There are always certain preconceptions one forms for a band like Enthroned who are more or less an institution in the black metal scene due to their level of perseverance and survivability. When I hear a new album from the Belgians, I know the following: It's going to be damn well produced. The cover art will prove interesting and memorable. The songwriting will involve top of the line musicianship for its form. The aural aesthetics of the album will be at best somber, but more likely menacing, atmospheric and utterly dark. The lyrics will be thoughtful and threatening. And for the past 15 or so years and seven full-lengths beyond the debut Prophecies of Pagan Fire, I would have added that it's probably not going to be an album I really care for or remember long past the initial exposure. Hell, even the debut itself could not be counted as a personal favorite, but it does evoke some nostalgia being one of the first such records from Belgium that i owned.
I say all this because their 9th long player, Obisidum is the most immersive and interesting album they've written in a very long time. Ever, perhaps. The context is much the same as its predecessor Pentagrammaton: dark and obscure occult philosophies propelled by tense, traditional black metal fundamentals. The band's blasting is on par with nearly everything else out of Europe, and the rasp of frontman Nornagest easily comparable to other long term tyrants of Europe like Marduk, Dark Funeral and Satyricon. Taut, rampaging tremolo rhythms are interspersed with moodier, dissonant sluggish sequences that transform a tune like "Sepulchred Within Opaque Slumber" or "Oblivious Shades" into a haunting vortex of oblique misery. But what I most loved about the album is the strong use of chanting, sparse synthesizers and other crucial catalysts of atmosphere that help to break up some of the more predictable patterns on the album; or the tendency towards massive, spring-loaded grooves as in "Horns Aflame" which evolve it from a 'pretty good' black metal record into a potential juggernaut.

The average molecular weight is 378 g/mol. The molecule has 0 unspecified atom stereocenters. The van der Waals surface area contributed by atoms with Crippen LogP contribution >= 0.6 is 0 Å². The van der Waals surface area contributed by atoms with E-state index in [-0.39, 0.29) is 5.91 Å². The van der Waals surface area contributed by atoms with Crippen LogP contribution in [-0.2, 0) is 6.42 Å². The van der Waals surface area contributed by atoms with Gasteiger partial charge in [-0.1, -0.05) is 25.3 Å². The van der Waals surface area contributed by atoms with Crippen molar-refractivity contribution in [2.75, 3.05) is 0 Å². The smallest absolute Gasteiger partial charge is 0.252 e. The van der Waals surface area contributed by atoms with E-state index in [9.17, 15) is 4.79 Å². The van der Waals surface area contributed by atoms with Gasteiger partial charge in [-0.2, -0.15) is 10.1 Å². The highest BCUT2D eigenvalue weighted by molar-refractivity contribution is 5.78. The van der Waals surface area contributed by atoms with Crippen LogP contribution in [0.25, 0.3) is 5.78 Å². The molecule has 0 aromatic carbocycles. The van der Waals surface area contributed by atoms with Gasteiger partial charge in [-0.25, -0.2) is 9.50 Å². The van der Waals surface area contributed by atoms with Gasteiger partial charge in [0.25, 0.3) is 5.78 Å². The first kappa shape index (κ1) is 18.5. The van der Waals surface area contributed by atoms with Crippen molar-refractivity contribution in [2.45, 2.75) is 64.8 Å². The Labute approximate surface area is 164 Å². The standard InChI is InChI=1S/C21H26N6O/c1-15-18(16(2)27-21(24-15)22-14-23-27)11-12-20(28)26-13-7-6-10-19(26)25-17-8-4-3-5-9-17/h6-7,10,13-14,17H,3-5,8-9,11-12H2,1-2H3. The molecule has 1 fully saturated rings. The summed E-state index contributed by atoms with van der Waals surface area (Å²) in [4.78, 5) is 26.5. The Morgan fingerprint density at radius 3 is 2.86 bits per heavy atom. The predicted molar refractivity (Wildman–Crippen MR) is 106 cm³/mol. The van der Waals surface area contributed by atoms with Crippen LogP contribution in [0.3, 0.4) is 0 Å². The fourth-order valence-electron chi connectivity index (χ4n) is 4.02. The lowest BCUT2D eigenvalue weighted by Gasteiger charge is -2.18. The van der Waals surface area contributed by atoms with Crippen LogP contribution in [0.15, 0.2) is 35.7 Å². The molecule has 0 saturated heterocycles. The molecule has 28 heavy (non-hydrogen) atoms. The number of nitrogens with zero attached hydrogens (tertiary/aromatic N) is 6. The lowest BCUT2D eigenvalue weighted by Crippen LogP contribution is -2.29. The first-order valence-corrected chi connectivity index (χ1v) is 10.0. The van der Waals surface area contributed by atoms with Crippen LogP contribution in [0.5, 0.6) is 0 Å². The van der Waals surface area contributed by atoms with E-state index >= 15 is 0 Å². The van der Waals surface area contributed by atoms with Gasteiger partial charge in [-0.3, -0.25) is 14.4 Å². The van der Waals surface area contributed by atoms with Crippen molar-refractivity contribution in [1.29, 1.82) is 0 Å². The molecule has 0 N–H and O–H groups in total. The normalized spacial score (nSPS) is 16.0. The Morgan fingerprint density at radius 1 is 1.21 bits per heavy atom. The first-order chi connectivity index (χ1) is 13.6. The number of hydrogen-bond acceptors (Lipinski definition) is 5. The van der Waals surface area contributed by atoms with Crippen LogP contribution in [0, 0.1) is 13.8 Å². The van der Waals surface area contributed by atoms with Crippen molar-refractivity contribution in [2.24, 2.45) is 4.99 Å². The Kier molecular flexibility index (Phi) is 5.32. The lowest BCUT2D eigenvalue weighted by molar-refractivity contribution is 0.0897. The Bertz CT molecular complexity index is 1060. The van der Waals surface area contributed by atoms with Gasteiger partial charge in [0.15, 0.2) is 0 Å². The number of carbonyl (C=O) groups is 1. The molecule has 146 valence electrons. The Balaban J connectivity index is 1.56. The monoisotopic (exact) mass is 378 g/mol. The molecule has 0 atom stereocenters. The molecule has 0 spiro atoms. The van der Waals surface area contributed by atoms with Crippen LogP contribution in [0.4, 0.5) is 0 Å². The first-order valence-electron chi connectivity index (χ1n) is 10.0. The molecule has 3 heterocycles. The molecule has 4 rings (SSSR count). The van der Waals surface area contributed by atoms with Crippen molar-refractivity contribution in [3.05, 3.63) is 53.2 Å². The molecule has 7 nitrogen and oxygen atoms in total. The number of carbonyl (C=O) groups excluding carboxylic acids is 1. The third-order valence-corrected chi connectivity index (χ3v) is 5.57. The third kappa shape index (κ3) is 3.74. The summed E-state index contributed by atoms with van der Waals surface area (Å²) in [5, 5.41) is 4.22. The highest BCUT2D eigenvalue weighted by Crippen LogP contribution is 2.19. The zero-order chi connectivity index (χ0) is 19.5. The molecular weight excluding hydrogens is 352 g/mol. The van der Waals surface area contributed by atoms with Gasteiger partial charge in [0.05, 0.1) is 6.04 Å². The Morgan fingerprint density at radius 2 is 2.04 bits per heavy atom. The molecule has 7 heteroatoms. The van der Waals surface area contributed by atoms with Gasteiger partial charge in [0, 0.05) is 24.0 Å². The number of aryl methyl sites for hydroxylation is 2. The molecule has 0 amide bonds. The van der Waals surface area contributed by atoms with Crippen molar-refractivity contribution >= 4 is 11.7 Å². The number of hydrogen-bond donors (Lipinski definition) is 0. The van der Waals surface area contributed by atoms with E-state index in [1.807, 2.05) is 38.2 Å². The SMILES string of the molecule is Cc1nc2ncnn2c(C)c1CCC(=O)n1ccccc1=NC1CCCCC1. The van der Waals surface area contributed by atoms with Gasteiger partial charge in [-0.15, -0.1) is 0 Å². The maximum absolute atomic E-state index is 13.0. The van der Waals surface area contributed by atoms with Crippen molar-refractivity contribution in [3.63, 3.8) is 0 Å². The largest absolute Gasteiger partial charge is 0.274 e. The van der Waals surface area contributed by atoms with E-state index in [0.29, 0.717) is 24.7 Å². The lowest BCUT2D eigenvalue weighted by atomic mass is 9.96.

Enthroned don't dowse us in pretty spikes of accessible melody, but dissonant flumes of convulsive chaos that wrench at the very tether of our souls. Where these rushed rapids of hostility are conjoined with the dour, concentric chants as in the bridge of "Petraolevm Salvia" before its ear splitting, frenetic lead guitar, Obsidium takes on an immense depth that I simply cannot contribute to a lot of their average alumni like Carnage in Worlds Beyond or Towards the Skullthrone of Satan. There's an increased willingness to expand their central sound, to try new things without tipping the scales, and it really pays off. Each time I would listen through this beast, I got the feeling I had just journeyed through some dark tunnel of apparitions, lucky to emerge from the other end. The individual guitar riffs might not possess the greatest level of memorable compulsion, but wrought in such furious explosions as these they become very hard to resist indeed, and they've certainly piqued my attention far more than they have in memory. Well fucking done.
Verdict: Win [8.25/10]